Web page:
By Hazel Henderson
Author James Gustave Speth is one of the most prominent, knowledgeable, global environmentalists of our time. A quintessential insider, Speth began as an anti-nuclear activist in the 1970s and later chaired President Jimmy Carter's Council on Environmental Quality. In the 1980s, he founded and led the influential World Resources Institute in Washington, DC, and in the 1990s became the administrator of the United Nations Development Program (UNDP). He promoted the understanding that global environmental sustainability rested on alleviating poverty, promoting human rights, economic and social justice, better education and health, stabilizing populations, expanding the rule of law, protecting our global commons and addressing conflicts with more diplomacy and fewer weapons.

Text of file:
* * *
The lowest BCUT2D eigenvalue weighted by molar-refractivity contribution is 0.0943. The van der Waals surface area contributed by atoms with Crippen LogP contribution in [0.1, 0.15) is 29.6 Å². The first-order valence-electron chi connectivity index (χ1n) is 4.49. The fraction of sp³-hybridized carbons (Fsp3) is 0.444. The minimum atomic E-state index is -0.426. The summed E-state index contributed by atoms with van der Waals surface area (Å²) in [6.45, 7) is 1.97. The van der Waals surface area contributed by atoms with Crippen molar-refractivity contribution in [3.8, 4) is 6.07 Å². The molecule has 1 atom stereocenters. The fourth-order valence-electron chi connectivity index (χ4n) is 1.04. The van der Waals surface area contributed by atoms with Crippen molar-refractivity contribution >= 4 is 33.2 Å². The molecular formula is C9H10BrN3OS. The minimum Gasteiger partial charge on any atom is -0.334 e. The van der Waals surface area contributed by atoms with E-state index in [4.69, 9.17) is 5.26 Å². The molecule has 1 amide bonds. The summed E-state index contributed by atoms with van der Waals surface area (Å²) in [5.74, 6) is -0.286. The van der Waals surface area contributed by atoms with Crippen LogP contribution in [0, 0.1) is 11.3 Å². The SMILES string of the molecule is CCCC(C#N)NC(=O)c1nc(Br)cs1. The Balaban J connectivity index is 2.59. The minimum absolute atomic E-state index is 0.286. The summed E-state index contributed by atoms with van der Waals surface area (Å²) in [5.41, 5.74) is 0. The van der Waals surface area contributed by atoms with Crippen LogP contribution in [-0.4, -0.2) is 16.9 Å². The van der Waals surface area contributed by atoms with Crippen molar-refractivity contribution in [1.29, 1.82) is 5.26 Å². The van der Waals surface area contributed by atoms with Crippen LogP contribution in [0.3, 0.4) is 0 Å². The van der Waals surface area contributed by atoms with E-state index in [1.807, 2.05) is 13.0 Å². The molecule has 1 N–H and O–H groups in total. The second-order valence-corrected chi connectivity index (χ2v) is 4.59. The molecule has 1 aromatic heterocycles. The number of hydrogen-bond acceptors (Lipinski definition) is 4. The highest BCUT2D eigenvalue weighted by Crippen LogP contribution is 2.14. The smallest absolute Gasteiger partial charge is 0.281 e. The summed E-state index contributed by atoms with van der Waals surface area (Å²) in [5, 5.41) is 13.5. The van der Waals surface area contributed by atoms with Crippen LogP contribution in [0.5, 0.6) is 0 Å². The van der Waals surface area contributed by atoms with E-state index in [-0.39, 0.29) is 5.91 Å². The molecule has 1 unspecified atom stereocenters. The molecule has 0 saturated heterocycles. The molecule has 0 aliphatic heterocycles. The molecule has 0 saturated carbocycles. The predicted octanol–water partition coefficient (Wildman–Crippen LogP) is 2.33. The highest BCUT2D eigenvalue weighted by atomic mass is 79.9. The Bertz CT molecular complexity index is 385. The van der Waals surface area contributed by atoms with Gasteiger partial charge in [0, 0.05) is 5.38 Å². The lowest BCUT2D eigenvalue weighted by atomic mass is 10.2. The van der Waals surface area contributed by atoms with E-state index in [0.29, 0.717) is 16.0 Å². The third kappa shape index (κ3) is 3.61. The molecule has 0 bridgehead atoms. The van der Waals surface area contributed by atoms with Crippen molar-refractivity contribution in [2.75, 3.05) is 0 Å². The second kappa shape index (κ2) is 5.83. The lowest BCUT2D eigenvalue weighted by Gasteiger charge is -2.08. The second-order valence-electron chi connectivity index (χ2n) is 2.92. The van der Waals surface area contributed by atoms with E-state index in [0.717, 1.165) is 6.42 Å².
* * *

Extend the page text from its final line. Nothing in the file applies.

Speth's enlightened leadership at the UNDP promoted better metrics beyond GDP for measuring human development in their ubiquitous Human Development Reports and its index, which spawned similar approaches in regions and countries worldwide. Speth also focused the UN, the World Bank, IMF and international agencies on the need for good governance, transparency, reducing conflicts of interest, corruption, tax havens, all of which are now standards monitored and watched by NGOs including Transparency International, Amnesty International, Global Financial Integrity, Tax Justice Network, Development Alternatives, Human Rights Watch, Greenpeace, WWF and World Social Forum. By the 2000s, Speth became dean of Yale's School of Forestry and is now a professor at Vermont University Law School, and on the board of the UN Foundation set up by media mogul Ted Turner.